Protesters in mourning at death of the pound

 

Around 30 protesters gathered outside the Central Bank in Dublin yesterday to lament the passing of the pound and to object to the introduction of the euro.

Members of "Citizens for Keeping the Irish Punt" said their protest marked "the start of the fightback to break the link with the euro and re-establish a national currency".

Yesterday's protest was supported by Green Party MEP Ms Patricia McKenna and Mr Anthony Coughlan, a veteran campaigner against European integration.

Mr Coughlan said the euro was "a profoundly undemocratic and economically unwise project".

"It's going to generate an enormous democratic reaction when people everywhere discover that they've lost one of the most fundamental characteristics of being a state. People will become strangers in their own country when they have to pay for their pints of beer and cinema tickets in euros.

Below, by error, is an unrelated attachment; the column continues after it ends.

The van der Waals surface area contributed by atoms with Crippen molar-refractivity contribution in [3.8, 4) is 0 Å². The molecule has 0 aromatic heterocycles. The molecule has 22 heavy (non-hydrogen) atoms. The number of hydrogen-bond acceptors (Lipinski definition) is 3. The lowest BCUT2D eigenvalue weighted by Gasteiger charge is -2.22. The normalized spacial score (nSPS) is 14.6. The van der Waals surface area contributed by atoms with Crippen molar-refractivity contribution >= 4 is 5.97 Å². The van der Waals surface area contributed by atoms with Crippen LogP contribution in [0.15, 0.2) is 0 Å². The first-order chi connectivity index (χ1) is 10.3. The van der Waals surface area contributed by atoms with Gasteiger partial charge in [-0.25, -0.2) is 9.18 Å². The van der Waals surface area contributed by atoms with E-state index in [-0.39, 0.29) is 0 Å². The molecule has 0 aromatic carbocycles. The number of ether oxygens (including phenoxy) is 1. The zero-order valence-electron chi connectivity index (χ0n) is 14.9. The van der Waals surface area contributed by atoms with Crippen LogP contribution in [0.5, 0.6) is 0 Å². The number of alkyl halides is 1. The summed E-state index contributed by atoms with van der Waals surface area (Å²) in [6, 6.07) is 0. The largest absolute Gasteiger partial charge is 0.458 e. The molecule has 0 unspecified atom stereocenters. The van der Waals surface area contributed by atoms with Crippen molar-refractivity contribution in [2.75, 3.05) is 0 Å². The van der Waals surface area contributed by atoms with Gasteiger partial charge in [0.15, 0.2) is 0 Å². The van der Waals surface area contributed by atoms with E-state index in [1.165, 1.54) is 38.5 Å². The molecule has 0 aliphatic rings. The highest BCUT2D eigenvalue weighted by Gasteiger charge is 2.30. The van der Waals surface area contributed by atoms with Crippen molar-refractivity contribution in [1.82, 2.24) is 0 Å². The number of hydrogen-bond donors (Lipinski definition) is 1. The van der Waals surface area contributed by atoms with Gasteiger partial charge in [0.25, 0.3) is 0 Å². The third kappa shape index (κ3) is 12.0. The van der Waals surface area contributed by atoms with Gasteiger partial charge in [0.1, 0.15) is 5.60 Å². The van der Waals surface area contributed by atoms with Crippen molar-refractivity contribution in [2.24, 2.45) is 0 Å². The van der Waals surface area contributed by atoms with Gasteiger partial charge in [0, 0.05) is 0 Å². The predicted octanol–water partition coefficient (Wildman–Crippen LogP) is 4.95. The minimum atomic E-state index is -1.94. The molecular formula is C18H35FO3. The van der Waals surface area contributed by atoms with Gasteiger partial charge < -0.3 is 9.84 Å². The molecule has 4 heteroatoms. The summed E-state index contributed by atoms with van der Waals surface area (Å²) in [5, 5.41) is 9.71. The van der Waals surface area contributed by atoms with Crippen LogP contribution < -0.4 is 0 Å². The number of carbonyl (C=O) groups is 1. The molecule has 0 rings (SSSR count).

"How long the euro will last? Nobody knows, but we've seen the break-up of monetary unions that were also political unions and fiscal unions, such as the USSR, Czechoslovakia and Yugoslavia. They had far more democracy in some senses than the European Union has."

Ms McKenna said there was "a huge democratic problem" with European economic integration. "We're handing over control of the economy to a very undemocratic European Central Bank, even though our economic boom is a direct result of the fact that we could have our own independent exchange rate, where we could devalue when we wished. "It begs the question of what we're electing governments for. In the future, if the economy goes wrong and the people complain, the Government are going to say: `Well, it's out of our hands'. We can't `de-elect' the people who are going to be making the decisions in the future as regards our economy", she said.

A statement from the group described the introduction of the euro as "a form of national treason by the bulk of our politicians". It said the single currency signalled "the end of the economic independence of the Irish State and a fundamental subversion of the national democracy of the Irish people". The group said the harmonisation of interest rates was "precisely the opposite of what the Irish public welfare needs", although it suited "recession-locked Germany and France".